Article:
Why a DRM-Free PS4 Isn’t the Ultimate Fix


At E3 in 1995, the big showdown was between Sega and Sony.  Both were preparing to launch new consoles — the Saturn and the debut of the PlayStation — so the hype machine was in full swing.

The Sega Saturn was going to sell for $399 and come bundled with a copy of Virtua Fighter, a popular arcade game and the first 3D fighting game.  Sega dropped a bit of a bomb by announcing that while the official launch would be in September of that year, 30,000 Saturns were going on sale early, literally as they spoke at E3 that morning, at four select retailers.

Sony’s counter to that was to have Steve Race, President of Sony Computer Entertainment America, walk up to the podium during Sony’s part of the presentation with a sheaf of papers in his hand. Race cleared his throat, set down his stack of papers, and said one thing into the microphone before walking off stage to wild applause:

” $299.”


Cut forward to this week.  I was shocked — like mouth-agape, jaw formally dropped — to hear that Sony had decided against the elaborate DRM scheme of the Xbox One for the PS4.  That’s pretty much all they really had to do, walk on stage and say “No DRM.”

I was certain that was almost a done deal and Sony would have no choice but to follow suit, because it sets up a very clear them-versus-us mentality for third-party publishers.

Never mind the hundred dollar price difference between the two machines — while that does matter to some extent, in the end, it’s all, ultimately, about the games.

Jump back to 1995 for a moment.  Sony was able to take the industry lead in the first generation of the PlayStation because of their appeal not only to gamers, but to their software producing partners.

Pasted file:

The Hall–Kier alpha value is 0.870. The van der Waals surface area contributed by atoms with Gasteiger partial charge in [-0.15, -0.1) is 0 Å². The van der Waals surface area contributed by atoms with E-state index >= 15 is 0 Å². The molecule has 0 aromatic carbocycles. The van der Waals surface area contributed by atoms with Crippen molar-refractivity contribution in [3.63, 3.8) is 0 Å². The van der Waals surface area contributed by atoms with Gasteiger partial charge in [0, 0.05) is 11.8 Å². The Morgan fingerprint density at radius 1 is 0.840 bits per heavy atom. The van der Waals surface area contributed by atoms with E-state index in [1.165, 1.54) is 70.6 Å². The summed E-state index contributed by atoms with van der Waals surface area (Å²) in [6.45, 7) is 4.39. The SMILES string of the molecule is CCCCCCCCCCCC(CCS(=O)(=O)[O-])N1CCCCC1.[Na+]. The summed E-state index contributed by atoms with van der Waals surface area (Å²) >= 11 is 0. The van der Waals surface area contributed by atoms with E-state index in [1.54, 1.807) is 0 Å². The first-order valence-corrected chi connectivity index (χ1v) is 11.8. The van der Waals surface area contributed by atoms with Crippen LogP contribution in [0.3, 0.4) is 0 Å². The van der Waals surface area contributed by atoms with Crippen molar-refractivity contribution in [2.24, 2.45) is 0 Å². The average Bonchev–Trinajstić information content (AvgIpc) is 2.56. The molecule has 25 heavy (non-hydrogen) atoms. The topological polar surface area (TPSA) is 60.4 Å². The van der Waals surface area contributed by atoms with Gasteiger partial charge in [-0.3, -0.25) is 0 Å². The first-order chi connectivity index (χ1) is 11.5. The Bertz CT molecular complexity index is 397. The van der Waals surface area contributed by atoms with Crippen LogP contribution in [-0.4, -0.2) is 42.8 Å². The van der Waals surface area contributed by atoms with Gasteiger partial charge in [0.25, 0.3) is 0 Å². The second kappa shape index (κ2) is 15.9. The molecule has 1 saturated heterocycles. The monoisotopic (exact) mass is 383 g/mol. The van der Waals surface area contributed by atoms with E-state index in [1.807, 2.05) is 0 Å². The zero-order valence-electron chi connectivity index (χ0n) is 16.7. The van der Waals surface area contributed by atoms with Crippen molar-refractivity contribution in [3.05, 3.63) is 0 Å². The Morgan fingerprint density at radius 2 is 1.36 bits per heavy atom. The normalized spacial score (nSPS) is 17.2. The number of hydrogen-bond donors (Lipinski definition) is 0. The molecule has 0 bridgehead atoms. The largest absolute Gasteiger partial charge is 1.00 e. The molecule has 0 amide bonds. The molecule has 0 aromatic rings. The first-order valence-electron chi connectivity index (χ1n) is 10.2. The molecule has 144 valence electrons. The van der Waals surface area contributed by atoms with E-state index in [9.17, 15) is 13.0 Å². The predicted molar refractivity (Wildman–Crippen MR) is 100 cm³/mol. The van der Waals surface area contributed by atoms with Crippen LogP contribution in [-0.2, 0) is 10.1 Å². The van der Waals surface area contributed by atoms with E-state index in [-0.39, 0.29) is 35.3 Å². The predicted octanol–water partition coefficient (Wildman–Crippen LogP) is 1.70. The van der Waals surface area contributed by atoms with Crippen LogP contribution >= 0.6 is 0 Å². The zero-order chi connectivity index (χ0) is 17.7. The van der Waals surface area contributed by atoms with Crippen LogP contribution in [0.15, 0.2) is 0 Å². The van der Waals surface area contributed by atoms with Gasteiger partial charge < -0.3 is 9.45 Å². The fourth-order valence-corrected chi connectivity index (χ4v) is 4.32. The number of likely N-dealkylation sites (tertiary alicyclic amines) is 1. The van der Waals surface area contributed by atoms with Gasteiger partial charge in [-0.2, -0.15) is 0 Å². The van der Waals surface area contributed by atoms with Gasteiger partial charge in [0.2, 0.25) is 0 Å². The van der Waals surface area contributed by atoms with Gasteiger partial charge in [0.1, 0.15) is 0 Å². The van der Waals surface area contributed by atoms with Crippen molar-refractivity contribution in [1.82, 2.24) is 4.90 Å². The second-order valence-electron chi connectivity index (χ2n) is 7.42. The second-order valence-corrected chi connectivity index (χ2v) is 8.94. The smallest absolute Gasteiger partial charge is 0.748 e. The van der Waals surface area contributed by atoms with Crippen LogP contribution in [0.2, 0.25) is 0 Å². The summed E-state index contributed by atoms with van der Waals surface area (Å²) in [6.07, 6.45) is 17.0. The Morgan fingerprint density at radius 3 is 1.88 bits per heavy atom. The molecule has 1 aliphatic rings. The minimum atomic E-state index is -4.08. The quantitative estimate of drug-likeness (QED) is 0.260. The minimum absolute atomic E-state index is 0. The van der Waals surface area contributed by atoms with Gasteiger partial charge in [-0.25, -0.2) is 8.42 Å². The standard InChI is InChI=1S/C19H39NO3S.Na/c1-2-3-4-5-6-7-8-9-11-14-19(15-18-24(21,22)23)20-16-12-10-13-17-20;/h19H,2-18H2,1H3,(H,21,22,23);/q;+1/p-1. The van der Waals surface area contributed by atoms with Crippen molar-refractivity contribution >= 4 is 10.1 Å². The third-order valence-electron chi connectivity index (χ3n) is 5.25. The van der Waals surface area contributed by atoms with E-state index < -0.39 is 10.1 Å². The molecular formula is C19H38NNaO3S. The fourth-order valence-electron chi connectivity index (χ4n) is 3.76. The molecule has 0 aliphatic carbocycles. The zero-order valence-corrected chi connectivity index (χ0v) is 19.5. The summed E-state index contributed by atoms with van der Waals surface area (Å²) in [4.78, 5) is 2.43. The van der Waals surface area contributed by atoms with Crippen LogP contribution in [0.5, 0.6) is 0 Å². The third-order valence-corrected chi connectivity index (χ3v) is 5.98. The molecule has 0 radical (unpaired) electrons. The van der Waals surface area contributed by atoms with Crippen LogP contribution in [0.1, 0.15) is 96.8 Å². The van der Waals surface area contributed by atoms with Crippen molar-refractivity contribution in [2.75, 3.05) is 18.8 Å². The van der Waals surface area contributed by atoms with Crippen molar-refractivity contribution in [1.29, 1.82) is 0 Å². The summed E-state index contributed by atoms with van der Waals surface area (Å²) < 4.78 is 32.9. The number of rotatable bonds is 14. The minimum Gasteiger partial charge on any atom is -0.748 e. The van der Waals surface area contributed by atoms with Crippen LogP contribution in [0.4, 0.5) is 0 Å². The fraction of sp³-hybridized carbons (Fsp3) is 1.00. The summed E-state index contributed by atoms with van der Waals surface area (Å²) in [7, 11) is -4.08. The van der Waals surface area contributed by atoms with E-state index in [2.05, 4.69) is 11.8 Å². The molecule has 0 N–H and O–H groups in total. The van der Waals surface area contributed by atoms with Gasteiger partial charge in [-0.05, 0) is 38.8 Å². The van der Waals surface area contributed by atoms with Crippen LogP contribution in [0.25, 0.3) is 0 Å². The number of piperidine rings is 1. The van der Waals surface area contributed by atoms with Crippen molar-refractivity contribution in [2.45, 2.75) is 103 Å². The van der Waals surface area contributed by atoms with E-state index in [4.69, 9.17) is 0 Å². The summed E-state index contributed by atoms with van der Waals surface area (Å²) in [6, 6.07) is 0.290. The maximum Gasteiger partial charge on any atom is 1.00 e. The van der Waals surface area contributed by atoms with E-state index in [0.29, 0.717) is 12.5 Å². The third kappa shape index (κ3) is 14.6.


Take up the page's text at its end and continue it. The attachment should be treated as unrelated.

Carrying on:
Sega’s $399 price tag did hamper the Saturn’s sales, as it was deemed a little too pricey for a consumer electronics product at the time, but their early bird strategy that would allow hardcore gamers to race out and snatch up one of the limited supply of consoles months before the official launch and hopefully serve as consumer evangelists, singing its praised and showing it off to their friends, completely backfired.

Every other retailer who wasn’t one of the quartet Sega selected to sell the early Saturns was angry with them for being left out of sales.  One, Kay*Bee Toys, decided not to carry the Saturn or its games at all as a result of Sega’s perceived favoritism to its competitors.


One of Sony’s key factors in overtaking industry colossus Nintendo was that Sony was able to get game publishers firmly on their side.  Not by purchasing platform-exclusive rights to their games, as is the common tactic today, but simply by making it easier for them to turn a profit on their games.

With the PlayStation’s main competitor, the N64, Nintendo was adamant about sticking with a ROM cartridge media format which was not only woefully restrictive, technology-wise, compared to the PlayStation’s CD-ROM format, but was also considerably more expensive for third-party publishers to put out N64 games.

Sony’s licensing agreement with publishers for PlayStation games was $10 per game, which included manufacturing the CD-ROM and the packaging, printing the manual, and a royalty for Sony.

By comparison, a solid-state ROM cart for the N64 which might contain the exact same software as a PlayStation version of the game cost more than $20 to manufacture the 8 MB carts ALONE, never mind other elements as packaging, manuals, and royalties to Nintendo.  (By comparison, a 640 MB CD-ROM was $2 to make.)


Software publishers and game designers alike flocked to the PlayStation.  Not only were PS games more profitable for the bean counters, but game designers were able to make better games with larger game worlds and actual CD-quality sound files.  The most notable example of that was Final Fantasy VII.

Up until FFVII, Squaresoft and Nintendo had an unofficial partnership that kept Final Fantasy and other Square titles solely on Nintendo platforms.